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Then, then, in the tempest's jubilee,
There's music, and beauty, and grandeur for me!
There's music, sweet music, where insects play,
When they burst into life and the light of day,
And shake such sounds from their shining wings
As the wind makes in murmuring over harp-strings;
In the songs of the birds, in the rippling streams,
0, these are such sounds as we hear in our dreams !
There's music most blest in the house of prayer,
O the sweetest and loveliest of music is there!
While innocent voices together blend
And their mingled tones above ascend;
There is the holiest music given

From the heart's warm altar up to heaven!
February, 1833.

THE TRAVELLER'S EV

NING SONG.

BY MRS. HEMANS.

FATHER, guide me! day declines,
Hollow winds are in the pines ;
Darkly waves each giant bough
O'er the sky's last crimson glow;
Hush'd is now the convent's bell,
Which erewhile with breezy swell
From the purple mountains bore
Greeting to the sun-set shore.
Now the sailor's vesper hymn

Dies away.

Father! in the forest dim

Be my stay!
In the low and shivering thrill
Of the leaves that late hung still ;
In the dull and muffled tone
Of the sea-wave's distant moan;
In the deep tints of the sky,
There are signs of tempest nigh.
Ominous, with sullen sound,
Falls the closing dusk around.
Father! through the storm and shade,

O'er the wild,
0! be thou the lone one's aid, -

Save thy child !
Many a swift and sounding plume
Homewards, through the boding gloom,
O'er my way hath fitted fast,

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From the chesnut's ruddy bark;
And the pool's now low and dark,
Where the wakening night-winds sigh
Through the long reeds mournfully.
Homeward, homeward, all things haste,

God of might!
Shield the homeless midst the waste,

Be his light!
In his distant cradle-nest,
Now my babe is laid to rest ;
Beautiful his slumber seems,
With a glow of heavenly dreams;
Beautiful o'er that bright sleep
Hang soft eyes of fondness deep,
Where his mother bends to pray,
For the loved and far away.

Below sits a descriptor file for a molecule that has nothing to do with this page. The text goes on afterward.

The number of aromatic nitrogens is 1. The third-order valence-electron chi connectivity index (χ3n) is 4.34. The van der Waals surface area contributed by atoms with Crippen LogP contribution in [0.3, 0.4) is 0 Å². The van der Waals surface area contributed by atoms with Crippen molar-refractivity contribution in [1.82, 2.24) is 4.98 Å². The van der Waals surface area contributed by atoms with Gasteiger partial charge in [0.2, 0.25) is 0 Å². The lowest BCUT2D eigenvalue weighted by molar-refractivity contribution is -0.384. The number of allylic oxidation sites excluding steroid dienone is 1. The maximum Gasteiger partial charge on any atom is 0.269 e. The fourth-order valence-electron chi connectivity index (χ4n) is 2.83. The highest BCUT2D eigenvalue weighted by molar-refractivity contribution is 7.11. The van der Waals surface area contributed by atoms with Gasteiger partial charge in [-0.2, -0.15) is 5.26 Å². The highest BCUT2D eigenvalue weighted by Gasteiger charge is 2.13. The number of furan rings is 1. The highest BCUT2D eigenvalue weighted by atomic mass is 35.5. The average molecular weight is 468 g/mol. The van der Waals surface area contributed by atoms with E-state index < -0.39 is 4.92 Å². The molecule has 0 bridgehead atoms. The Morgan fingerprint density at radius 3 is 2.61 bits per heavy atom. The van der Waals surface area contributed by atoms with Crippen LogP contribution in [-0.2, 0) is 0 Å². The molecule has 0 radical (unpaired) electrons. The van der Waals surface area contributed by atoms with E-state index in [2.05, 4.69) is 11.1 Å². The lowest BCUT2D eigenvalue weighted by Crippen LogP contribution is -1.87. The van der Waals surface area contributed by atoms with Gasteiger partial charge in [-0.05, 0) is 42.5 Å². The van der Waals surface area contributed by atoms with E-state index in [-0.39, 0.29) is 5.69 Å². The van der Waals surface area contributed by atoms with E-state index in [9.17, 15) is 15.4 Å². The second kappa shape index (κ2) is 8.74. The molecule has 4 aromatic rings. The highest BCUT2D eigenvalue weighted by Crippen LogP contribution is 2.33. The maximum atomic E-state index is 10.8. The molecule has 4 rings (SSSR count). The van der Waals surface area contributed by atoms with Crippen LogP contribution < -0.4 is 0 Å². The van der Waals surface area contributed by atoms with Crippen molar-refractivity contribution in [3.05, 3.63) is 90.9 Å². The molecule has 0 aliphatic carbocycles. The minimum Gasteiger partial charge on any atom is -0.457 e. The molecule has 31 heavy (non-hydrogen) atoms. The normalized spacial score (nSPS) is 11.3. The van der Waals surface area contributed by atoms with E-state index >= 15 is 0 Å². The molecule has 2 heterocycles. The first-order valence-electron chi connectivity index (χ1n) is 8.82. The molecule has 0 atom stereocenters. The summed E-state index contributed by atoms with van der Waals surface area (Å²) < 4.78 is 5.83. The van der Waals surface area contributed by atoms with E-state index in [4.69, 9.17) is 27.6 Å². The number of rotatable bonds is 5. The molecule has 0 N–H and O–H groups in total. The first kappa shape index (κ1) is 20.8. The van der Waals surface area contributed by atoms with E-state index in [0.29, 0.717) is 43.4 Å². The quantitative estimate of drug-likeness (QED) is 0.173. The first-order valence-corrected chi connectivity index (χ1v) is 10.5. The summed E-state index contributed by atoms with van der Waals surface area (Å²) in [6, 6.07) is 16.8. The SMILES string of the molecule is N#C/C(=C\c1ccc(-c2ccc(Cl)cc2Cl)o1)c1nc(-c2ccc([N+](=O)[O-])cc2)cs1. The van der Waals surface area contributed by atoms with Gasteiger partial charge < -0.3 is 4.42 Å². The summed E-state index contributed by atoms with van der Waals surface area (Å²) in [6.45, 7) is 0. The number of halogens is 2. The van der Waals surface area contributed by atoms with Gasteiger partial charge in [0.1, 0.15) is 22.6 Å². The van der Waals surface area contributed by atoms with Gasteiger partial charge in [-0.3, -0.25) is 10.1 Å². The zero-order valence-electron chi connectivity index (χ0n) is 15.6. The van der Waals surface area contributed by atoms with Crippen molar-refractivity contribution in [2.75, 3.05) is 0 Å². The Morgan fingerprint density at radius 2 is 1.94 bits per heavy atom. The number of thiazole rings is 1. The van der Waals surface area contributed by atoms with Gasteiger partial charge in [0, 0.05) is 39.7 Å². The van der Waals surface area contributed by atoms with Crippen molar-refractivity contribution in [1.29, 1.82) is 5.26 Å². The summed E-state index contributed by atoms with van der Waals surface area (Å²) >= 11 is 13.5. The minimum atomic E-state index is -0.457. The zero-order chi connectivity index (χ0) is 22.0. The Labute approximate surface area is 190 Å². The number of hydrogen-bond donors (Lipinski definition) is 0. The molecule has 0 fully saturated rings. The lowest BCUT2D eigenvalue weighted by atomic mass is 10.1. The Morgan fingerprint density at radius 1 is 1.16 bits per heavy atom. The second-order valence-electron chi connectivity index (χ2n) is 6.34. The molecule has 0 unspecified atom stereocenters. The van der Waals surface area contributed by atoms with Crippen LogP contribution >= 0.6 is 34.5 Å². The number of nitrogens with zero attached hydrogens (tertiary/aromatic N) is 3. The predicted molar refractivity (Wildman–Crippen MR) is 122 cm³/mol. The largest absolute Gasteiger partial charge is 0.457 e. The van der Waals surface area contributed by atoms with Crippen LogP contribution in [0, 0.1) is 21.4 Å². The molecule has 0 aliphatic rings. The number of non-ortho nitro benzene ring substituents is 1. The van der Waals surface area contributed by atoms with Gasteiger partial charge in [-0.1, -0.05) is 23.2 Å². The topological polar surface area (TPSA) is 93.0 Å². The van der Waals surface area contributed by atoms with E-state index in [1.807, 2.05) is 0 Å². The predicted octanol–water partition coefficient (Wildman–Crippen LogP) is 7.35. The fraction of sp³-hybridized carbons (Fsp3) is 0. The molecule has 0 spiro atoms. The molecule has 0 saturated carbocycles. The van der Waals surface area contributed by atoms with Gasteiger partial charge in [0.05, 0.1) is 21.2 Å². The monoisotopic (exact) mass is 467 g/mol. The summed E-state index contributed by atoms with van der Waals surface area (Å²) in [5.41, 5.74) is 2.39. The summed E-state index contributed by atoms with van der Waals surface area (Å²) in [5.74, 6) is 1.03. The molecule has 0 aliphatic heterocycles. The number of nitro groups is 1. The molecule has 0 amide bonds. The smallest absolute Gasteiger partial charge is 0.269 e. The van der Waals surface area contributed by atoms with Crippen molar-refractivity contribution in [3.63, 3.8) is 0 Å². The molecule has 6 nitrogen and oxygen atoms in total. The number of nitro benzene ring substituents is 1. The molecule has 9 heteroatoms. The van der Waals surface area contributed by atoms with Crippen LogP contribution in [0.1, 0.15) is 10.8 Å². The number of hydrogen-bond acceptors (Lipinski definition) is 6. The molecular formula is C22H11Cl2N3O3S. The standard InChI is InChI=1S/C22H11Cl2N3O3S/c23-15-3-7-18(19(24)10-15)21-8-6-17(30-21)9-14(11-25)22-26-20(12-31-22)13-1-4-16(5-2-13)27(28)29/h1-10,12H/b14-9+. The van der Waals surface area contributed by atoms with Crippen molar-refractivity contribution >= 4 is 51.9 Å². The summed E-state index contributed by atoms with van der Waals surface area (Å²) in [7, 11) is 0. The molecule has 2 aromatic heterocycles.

Father! guard that household bower,

Hear that prayer!
Back, through thine all-guiding power

Lead me there!
Darker, wilder, grows the night,-
Not a star sends quivering light
Through the massy arch of shade,
By the stern old forest made.
Thou ! to whose unslunibering eyes
All my pathway open lies,-
By thy Son, who knew distress
In the lonely wilderness,
Where no roof to that blest head

Shelter gave,
Father! through the time of dread,

Save, 0, save!

EVENING.
The evening sky,—the evening sky,

How bright its glories are ;
Exciting thoughts of things that lie

Above yon radiant star!
The thoughts our spirits burn to know

Will never here be given ;
The fountain whence true pleasures flow

Is only found in heaven.
When we have slept that dreamless sleep

Which dearest hearts must sever,
O may we wake no more to weep,
But live in bliss for ever.

JOHN LINDEN.

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THE OAK IN THE CHERRY-TREE.

(With an Engraving.) The family of Mr. T. were, one evening, comfortably seated round the tea-table, when Caroline suddenly broke silence, and said to her sister Dorothy, I wish the Editor of the Youth's Instructer would furnish his readers with more original matter ; for, though many of the pieces, taken from other works, are very interesting, we have sometimes read them before, and may always meet with them elsewhere.

Dorothy.--I see no objection to their insertion on that account; because a great majority of his readers have not seen the original works from which those extracts taken; and to such readers they are as new and as useful as if they had never been published before.

Caroline.—Yes; but then a few of those who read the Youth's Instructer may, probably, have seen the original works; and, for them, these extracts must have lost their interest, in a great measure ; and, you know,"too, that I am always fond of what is original.

Dorothy.-Well; as you are so much in earnest about it, I hope you will be consistent, and prove the sincerity of your wishes by furnishing some contributions of your own. I have heard it said that sincere desire always endeavours to satisfy itself; and that what people earnestly wish for, they will make an effort to accomplish.

Caroline.—Then, I suppose, sister, you mean to show your consistency by not contributing ; as you have no wish

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